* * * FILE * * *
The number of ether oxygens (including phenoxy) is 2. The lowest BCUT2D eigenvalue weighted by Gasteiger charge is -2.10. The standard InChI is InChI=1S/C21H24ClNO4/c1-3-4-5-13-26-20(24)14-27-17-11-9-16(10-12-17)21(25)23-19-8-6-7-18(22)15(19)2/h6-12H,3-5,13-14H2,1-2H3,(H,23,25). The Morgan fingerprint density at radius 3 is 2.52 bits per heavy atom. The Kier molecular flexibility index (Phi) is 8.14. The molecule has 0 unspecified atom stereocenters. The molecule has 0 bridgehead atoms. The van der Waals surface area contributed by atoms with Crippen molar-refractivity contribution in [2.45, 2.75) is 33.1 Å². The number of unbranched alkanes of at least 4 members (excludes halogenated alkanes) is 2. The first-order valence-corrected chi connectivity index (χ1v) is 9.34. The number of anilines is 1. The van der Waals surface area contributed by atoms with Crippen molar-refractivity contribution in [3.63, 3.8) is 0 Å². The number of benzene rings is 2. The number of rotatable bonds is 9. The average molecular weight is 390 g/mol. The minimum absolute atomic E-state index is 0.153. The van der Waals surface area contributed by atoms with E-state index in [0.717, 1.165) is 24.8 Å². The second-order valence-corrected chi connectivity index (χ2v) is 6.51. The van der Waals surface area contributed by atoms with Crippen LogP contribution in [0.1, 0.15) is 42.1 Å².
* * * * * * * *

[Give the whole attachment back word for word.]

The number of ether oxygens (including phenoxy) is 2. The lowest BCUT2D eigenvalue weighted by Gasteiger charge is -2.10. The standard InChI is InChI=1S/C21H24ClNO4/c1-3-4-5-13-26-20(24)14-27-17-11-9-16(10-12-17)21(25)23-19-8-6-7-18(22)15(19)2/h6-12H,3-5,13-14H2,1-2H3,(H,23,25). The Morgan fingerprint density at radius 3 is 2.52 bits per heavy atom. The Kier molecular flexibility index (Phi) is 8.14. The molecule has 0 unspecified atom stereocenters. The molecule has 0 bridgehead atoms. The van der Waals surface area contributed by atoms with Crippen molar-refractivity contribution in [2.45, 2.75) is 33.1 Å². The number of unbranched alkanes of at least 4 members (excludes halogenated alkanes) is 2. The first-order valence-corrected chi connectivity index (χ1v) is 9.34. The number of anilines is 1. The van der Waals surface area contributed by atoms with Crippen molar-refractivity contribution in [3.63, 3.8) is 0 Å². The number of benzene rings is 2. The number of rotatable bonds is 9. The average molecular weight is 390 g/mol. The minimum absolute atomic E-state index is 0.153. The van der Waals surface area contributed by atoms with E-state index in [0.717, 1.165) is 24.8 Å². The second-order valence-corrected chi connectivity index (χ2v) is 6.51. The van der Waals surface area contributed by atoms with Crippen LogP contribution in [0.1, 0.15) is 42.1 Å².